When a beloved friend or relative dies, it is seldom easy to process. Though death is part of life, it often takes an emotional toll on those laying loved ones to rest. In some situations, one who is grieving may also face certain inherent responsibilities and obligations if named as a key figure in trust administration for the decedent. Georgia residents accepting such responsibilities will want to make certain they clearly understand their positions.
Being chosen as a trustee is similar to being placed in a position of management. Those who execute living trusts tend to choose others they think of as trustworthy, responsible and dependable as successor trustees. Those named as such become trustees should the grantor become incapacitated or deceased.
At the specified time, the successor trustee would take control of business transactions, as well as carry out all provisions and mandates of the trust. Often, the person named as a successor trustee is also listed as a beneficiary. Other times, however, grantors may choose an independent successor trustee and compensate that individual for his or her work.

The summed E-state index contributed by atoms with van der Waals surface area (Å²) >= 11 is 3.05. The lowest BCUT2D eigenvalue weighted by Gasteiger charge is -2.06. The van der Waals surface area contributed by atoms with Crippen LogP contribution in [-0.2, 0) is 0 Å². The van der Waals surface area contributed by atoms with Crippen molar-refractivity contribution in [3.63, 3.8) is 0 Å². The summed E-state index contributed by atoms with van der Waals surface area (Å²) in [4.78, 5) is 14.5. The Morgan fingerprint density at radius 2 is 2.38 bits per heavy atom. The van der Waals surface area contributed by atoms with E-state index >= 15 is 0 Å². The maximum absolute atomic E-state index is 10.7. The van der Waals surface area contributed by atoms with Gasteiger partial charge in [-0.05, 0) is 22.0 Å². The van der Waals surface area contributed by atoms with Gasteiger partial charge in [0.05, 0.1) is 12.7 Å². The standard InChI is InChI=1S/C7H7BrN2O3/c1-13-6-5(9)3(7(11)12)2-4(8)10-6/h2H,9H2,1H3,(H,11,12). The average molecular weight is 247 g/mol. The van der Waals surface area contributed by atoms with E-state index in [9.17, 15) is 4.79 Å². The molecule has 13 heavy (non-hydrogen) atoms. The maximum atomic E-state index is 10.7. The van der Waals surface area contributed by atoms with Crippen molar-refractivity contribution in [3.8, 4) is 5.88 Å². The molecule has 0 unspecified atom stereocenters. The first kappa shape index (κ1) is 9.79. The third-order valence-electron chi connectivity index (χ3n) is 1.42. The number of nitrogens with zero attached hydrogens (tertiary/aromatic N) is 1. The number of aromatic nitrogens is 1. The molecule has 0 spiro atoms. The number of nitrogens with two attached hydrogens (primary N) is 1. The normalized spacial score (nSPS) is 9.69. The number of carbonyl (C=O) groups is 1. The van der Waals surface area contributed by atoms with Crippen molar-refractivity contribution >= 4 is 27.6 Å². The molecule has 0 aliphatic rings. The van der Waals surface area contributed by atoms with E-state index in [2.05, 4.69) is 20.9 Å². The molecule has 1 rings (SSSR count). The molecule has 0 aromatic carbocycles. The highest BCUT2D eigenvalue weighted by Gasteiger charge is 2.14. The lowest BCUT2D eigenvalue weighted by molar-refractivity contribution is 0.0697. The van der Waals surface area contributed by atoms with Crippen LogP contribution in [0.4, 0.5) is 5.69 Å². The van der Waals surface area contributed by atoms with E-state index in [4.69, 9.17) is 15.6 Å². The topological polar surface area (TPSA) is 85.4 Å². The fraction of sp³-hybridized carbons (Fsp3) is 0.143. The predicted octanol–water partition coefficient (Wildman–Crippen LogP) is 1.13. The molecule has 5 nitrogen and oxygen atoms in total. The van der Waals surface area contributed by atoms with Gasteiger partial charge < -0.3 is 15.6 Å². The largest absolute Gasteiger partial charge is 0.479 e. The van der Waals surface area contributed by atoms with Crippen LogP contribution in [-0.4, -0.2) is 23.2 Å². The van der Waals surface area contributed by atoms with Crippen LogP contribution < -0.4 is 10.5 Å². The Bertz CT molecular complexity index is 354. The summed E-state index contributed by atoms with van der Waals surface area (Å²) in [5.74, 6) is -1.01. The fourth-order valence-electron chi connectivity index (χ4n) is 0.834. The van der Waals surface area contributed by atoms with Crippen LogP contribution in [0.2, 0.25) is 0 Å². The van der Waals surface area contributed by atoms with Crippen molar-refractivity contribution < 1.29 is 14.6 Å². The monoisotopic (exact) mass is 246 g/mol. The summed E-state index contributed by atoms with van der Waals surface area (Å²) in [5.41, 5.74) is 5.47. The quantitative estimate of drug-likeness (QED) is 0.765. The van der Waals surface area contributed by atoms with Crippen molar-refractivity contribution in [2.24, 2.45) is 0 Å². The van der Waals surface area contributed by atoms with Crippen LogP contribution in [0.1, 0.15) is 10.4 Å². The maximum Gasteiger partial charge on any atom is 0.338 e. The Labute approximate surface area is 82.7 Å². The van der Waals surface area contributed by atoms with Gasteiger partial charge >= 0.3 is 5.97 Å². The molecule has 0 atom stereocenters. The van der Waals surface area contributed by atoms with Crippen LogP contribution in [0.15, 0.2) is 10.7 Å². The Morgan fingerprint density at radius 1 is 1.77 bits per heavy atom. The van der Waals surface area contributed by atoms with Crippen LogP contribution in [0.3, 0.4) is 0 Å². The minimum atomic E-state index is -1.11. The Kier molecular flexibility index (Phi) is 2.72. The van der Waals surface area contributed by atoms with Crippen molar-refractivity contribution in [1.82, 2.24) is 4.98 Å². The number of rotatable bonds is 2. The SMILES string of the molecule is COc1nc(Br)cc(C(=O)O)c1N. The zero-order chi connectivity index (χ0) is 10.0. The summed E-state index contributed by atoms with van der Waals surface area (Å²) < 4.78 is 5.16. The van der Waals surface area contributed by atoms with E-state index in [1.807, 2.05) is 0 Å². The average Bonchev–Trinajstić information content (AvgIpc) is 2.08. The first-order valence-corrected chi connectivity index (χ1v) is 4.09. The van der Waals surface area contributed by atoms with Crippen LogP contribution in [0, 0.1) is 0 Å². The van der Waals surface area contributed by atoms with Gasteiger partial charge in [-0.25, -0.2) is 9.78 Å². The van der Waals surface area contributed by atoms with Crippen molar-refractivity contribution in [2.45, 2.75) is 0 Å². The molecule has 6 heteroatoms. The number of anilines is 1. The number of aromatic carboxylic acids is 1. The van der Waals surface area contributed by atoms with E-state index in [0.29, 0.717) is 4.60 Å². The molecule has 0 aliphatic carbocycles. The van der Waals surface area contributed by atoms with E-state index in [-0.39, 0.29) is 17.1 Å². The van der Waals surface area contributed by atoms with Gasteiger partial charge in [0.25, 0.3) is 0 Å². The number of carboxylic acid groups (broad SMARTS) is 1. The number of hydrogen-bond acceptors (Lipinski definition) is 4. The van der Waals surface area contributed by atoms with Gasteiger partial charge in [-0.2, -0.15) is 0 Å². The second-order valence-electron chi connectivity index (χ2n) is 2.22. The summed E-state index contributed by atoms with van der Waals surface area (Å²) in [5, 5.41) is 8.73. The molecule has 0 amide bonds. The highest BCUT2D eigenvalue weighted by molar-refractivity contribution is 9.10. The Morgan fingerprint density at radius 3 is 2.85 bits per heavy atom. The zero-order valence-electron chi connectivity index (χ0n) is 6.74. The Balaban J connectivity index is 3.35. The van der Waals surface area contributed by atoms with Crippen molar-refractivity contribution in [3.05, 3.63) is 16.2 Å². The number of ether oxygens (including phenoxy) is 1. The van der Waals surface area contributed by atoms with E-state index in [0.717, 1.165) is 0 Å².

When one has been given such an important role in the trust administration of a loved one's estate in Georgia, it is typically prudent to seek guidance from an experienced probate and estate administration attorney before proceeding. Doing so can provide clarification on state and federal laws. It can also help one to make informed decisions regarding filing a will in a timely manner, if applicable, and other steps that need to be taken when acting as manager of another person's trust assets.
Source: pasadenajournal.com, "Trust Administration Basics - Part 1 of 3", Marlene S. Cooper, Jan. 27, 2016